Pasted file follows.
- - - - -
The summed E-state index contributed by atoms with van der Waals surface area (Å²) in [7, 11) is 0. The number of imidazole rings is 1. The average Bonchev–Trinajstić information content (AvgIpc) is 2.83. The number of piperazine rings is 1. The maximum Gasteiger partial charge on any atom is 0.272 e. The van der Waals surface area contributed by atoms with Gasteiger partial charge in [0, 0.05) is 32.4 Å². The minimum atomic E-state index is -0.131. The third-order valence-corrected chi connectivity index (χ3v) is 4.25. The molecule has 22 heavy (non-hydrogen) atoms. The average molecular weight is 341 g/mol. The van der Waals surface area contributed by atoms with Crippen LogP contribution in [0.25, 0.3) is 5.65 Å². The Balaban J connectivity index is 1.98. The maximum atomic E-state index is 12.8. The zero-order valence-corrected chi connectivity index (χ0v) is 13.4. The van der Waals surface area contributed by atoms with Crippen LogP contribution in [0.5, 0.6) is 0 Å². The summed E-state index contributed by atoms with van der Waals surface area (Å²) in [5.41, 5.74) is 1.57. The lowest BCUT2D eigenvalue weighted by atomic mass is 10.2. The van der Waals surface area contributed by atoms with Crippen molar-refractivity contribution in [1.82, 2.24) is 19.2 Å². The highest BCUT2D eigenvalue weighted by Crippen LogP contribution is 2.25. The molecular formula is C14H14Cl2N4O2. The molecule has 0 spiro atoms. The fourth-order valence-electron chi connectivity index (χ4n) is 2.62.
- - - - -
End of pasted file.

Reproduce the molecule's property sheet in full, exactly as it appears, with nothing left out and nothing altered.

The summed E-state index contributed by atoms with van der Waals surface area (Å²) in [7, 11) is 0. The number of imidazole rings is 1. The average Bonchev–Trinajstić information content (AvgIpc) is 2.83. The number of piperazine rings is 1. The maximum Gasteiger partial charge on any atom is 0.272 e. The van der Waals surface area contributed by atoms with Gasteiger partial charge in [0, 0.05) is 32.4 Å². The minimum atomic E-state index is -0.131. The third-order valence-corrected chi connectivity index (χ3v) is 4.25. The molecule has 22 heavy (non-hydrogen) atoms. The average molecular weight is 341 g/mol. The van der Waals surface area contributed by atoms with Crippen LogP contribution in [0.25, 0.3) is 5.65 Å². The Balaban J connectivity index is 1.98. The maximum atomic E-state index is 12.8. The zero-order valence-corrected chi connectivity index (χ0v) is 13.4. The van der Waals surface area contributed by atoms with Crippen LogP contribution in [0.5, 0.6) is 0 Å². The summed E-state index contributed by atoms with van der Waals surface area (Å²) in [5.41, 5.74) is 1.57. The lowest BCUT2D eigenvalue weighted by atomic mass is 10.2. The van der Waals surface area contributed by atoms with Crippen molar-refractivity contribution in [1.82, 2.24) is 19.2 Å². The highest BCUT2D eigenvalue weighted by Crippen LogP contribution is 2.25. The molecular formula is C14H14Cl2N4O2. The molecule has 0 spiro atoms. The fourth-order valence-electron chi connectivity index (χ4n) is 2.62.